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January 21, 2009

Thailand: Tax-relief package to boost economy
Thailand approved a 40 billion baht ($1.1 billion) tax relief package on Tuesday as part of measures to boost the economy in the face of the global financial crisis, reported Reuters.

The tax package included a new tax allowance of up to 300,000 baht for people who buy a new home this year, the extension of a tax allowance of up to 100,000 baht a year for mortgage interest payments and property tax breaks for companies, the Finance Ministry said in a statement.

The tax breaks in the property sector would cost the government about 36.5 billion baht in lost revenue, the ministry said.

Small and medium-sized businesses in all sectors with income of less than 1 million baht will be exempt from taxes, a threshold raised from 60,000 baht previously.

The tax measures -- part of a planned 300 billion baht stimulus package -- came a week after the government extended financial assistance and other relief measures for low-income workers and state employees suffering economic hardship.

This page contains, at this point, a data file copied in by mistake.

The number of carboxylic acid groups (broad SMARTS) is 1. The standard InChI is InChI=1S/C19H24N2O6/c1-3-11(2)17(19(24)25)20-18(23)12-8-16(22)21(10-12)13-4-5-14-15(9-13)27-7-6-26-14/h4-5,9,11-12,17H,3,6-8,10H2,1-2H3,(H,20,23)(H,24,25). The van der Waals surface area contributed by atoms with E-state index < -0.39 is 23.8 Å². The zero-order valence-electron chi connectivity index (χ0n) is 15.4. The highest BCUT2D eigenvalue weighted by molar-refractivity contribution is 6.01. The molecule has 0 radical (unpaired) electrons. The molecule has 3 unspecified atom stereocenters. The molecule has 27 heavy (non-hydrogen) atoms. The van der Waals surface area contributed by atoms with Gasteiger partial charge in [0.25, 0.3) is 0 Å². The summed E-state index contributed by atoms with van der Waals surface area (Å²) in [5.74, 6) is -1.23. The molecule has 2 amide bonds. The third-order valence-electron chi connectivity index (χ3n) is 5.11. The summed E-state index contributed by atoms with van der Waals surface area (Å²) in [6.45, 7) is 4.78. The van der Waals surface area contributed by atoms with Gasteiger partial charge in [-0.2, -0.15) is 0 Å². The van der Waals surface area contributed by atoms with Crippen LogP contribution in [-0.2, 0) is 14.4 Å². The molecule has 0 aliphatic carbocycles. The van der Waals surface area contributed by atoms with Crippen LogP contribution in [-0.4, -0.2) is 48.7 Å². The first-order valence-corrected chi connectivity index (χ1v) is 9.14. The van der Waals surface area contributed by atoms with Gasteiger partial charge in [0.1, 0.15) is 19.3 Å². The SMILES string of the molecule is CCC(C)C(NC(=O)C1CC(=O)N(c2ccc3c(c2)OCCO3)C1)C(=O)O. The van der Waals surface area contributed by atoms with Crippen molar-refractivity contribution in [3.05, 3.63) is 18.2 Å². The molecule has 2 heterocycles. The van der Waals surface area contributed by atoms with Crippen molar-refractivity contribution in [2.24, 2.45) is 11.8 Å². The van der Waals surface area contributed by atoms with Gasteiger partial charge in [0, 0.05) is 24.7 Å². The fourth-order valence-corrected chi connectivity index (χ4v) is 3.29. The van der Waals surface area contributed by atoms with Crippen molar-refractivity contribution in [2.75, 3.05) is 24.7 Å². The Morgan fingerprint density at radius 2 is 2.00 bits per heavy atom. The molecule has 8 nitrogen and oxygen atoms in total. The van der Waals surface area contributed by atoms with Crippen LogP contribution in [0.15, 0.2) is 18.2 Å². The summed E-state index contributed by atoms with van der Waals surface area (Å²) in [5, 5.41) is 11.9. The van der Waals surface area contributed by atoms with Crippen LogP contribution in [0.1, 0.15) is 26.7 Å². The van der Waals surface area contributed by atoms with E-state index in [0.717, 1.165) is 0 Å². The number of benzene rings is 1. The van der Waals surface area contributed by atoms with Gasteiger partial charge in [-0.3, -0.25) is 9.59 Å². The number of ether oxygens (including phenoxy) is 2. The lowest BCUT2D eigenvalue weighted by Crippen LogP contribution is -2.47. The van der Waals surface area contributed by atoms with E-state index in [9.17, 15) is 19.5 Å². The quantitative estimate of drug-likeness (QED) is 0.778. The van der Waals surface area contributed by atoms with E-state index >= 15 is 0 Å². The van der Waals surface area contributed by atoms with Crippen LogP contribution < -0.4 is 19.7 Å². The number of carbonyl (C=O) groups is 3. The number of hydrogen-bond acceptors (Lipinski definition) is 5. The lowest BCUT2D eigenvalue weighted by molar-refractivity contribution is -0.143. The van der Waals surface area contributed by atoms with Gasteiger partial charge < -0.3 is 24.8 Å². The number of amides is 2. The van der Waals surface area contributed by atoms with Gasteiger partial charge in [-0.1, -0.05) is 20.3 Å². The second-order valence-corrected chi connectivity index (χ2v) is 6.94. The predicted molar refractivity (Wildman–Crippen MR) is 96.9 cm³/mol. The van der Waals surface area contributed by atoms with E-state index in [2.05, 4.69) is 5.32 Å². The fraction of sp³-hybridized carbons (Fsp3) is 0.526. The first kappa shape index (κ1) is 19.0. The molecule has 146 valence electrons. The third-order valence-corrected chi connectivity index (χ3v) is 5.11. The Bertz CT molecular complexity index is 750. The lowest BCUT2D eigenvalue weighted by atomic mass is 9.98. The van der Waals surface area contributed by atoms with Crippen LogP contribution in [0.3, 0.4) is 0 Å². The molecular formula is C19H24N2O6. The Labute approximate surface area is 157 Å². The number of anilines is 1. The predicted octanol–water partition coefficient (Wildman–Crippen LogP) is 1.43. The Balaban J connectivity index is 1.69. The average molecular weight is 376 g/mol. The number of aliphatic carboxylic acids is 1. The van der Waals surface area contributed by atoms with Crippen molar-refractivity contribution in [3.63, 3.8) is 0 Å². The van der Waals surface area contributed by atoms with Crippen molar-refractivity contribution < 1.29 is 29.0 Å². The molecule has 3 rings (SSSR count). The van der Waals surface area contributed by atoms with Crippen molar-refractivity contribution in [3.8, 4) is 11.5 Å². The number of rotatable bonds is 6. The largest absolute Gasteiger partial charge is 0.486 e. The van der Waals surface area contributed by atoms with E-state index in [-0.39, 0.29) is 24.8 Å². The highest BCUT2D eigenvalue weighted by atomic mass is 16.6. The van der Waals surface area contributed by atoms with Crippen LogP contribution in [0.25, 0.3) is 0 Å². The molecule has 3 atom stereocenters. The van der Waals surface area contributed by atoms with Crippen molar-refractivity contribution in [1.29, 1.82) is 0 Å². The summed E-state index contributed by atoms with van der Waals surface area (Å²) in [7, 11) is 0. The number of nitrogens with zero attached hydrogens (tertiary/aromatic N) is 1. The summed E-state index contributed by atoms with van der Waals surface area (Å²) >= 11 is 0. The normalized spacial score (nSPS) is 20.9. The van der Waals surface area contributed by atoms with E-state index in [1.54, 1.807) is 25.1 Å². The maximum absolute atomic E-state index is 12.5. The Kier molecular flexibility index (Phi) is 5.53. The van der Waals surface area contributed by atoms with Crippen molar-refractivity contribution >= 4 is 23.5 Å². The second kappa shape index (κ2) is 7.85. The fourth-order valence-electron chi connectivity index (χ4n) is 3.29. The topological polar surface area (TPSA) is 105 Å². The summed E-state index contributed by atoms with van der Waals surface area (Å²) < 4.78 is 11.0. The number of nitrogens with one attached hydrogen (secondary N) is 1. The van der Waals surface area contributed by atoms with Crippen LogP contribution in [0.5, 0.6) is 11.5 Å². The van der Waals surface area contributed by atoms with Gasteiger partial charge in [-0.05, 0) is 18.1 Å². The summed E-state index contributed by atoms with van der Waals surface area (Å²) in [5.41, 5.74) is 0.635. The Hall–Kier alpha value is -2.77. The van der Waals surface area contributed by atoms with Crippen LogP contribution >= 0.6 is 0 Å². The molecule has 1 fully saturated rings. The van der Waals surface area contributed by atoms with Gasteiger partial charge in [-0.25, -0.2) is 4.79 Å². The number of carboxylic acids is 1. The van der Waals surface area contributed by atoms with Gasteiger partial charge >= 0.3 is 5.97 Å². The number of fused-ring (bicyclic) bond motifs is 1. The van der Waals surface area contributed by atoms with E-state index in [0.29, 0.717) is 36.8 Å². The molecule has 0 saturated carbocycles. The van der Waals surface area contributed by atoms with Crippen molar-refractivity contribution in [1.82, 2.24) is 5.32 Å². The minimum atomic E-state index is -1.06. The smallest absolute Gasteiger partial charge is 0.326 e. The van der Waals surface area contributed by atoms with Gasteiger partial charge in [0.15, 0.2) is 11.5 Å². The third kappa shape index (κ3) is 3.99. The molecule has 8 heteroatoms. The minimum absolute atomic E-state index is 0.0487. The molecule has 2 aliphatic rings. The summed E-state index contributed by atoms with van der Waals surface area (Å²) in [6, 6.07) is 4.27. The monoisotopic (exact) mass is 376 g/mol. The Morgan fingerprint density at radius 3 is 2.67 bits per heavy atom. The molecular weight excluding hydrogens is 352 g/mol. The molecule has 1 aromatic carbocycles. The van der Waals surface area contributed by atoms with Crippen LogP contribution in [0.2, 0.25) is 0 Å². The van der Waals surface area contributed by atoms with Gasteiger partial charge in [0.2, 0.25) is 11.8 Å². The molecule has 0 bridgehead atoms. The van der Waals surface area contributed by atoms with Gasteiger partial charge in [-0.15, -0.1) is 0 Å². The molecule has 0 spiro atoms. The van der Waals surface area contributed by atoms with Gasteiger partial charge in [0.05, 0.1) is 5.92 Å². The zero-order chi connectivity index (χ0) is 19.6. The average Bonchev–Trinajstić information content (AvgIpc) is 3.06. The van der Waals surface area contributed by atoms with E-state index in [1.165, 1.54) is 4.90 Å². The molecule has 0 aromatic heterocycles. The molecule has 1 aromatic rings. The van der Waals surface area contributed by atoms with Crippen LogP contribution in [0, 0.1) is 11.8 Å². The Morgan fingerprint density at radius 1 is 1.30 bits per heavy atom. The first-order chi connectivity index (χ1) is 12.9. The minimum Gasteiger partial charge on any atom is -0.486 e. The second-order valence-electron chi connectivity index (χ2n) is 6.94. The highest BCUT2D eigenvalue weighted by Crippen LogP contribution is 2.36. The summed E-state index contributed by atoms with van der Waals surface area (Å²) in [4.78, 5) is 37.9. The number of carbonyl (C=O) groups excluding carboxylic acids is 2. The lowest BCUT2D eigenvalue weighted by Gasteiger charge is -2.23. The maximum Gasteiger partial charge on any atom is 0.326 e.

The cabinet also agreed a plan on Tuesday to help farmers by buying up rubber, corn and palm oil to support prices. It put the cost of this at 13 billion baht.

It is already intervening to prop up domestic rice prices.

It has also approved a 115 billion baht supplementary budget to boost spending to help the economy, expected to grow at the lowest rate in a decade this year, with consumer confidence hovering near a seven-year low.

Last week's relief measure called for the government to spend nearly 19 billion baht on a one-off, 2,000 baht cash handout for some 8 million workers in the private sector and 1.47 million junior state employees.

Small and medium-sized private businesses would also be offered soft loans for up to five years in return for an agreement to refrain from laying off workers.

The new government, in power for just over a month, has extended various other measures brought in by the previous administration, such as free water and electricity for the poor and subsidised public transport, with minor changes to detail.

However, it has removed subsidies on retail petrol prices now that crude prices have dropped.

Finance Minister Korn Chatikavanij said last week the stimulus measures would help boost economic growth to 2 percent this year, the lowest since 2001, when the economy grew 2.1 percent, and down from an estimated 4 percent in 2008.

The Bank of Thailand has cut its policy rate aggressively by a combined 175 basis points to 2.0 percent in the past two months to help the export-led economy amid a global slowdown. It has said its monetary policy will remain accommodative.

Central bank Chief Economist Amara Sriphayak said last week unemployment could rise to 1 million this year, or 2.8 percent of the workforce, if the economy did not grow at all.

Governments around the globe have launched massive economic stimulus measures in recent months in a bid to stave off recession.

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